Mystery Science respects the intellectual property rights of the owners of visual assets. We make every effort to use images and videos under appropriate licenses from the owner or by reaching out to the owner to get explicit permission. If you are the owner of a visual and believe we are using it without permission, please contact usâ€”we will reply promptly and make things right.

Other
seawater blue by Pexels , used under Public Domain
groceries by Pixabay , used under Public Domain
planet earth by NASA , used under Public Domain
scuba diver under water by Pixabay , used under Public Domain
boat in ocean by Pexels , used under Public Domain
video of vast ocean by OG Pyro
crystal geiser bottle by Webstaurant Store , used under Public Domain
 Exploration 25 min Hands-On Activity 25 min Wrap-Up 5 min
Print Prep
Activity Prep

In this lesson, students use estimation and graphing to discover the surprising difference in the amounts of fresh and salt water on Earth. In the activity, Map the World's Water, students count squares on maps and record the amount of fresh, frozen, and salt water found in their assigned area of the world. Then students calculate and graph how much of each type of water is present on the planet.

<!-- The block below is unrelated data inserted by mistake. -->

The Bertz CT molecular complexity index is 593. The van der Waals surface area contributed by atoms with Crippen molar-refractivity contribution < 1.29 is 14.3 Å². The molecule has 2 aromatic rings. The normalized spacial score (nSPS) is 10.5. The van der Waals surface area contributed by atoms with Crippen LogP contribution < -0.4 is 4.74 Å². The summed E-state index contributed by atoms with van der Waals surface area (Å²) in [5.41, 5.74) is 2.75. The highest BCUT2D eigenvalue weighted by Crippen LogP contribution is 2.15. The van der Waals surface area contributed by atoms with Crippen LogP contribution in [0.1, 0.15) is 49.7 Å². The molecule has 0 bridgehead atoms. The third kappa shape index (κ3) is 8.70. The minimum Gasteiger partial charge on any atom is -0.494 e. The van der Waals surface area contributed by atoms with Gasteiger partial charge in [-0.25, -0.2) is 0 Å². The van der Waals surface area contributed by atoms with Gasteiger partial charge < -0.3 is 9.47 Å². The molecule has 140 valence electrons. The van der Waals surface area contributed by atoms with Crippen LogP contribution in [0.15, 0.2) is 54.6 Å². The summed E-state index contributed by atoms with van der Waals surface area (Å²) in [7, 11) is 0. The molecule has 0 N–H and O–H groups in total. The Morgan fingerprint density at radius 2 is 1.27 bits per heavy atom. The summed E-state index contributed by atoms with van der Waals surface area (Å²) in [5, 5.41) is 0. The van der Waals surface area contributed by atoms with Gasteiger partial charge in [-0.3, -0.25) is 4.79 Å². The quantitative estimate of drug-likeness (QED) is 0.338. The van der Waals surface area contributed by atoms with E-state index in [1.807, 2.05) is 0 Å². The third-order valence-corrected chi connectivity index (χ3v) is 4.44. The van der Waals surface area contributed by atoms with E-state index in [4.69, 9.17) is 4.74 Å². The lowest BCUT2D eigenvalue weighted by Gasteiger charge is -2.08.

Students can work solo
Digital worksheets available

Students at home
Each student needs a page of the World Map worksheet (printed or digital). If you can meet with your class virtually, students can work together with you to create a class bar graph (with you putting the stickers on the graph).
Students at school
Give each student one page of the World Map worksheet. Instead of having students add stickers to the graph, we suggest you add the stickers to the class bar graph.
Number of students:
 Bar Graph Labels printout 1 per class Map Checklist & Answer Key teacher-only resource 1 per class Where In The World Is My Map? worksheet 1 per class World Maps worksheet We recommend having a few extra pages of the map on hand for students whose first tries donâ€™t work out. 1 per 16 students Recycled is fine. Details 1 sheet per student You can also use crayons or colored pencils. Details 1 marker per student 1 roll per class Used to make a bar graph. You can also use dot stickers. Details 3 pads per class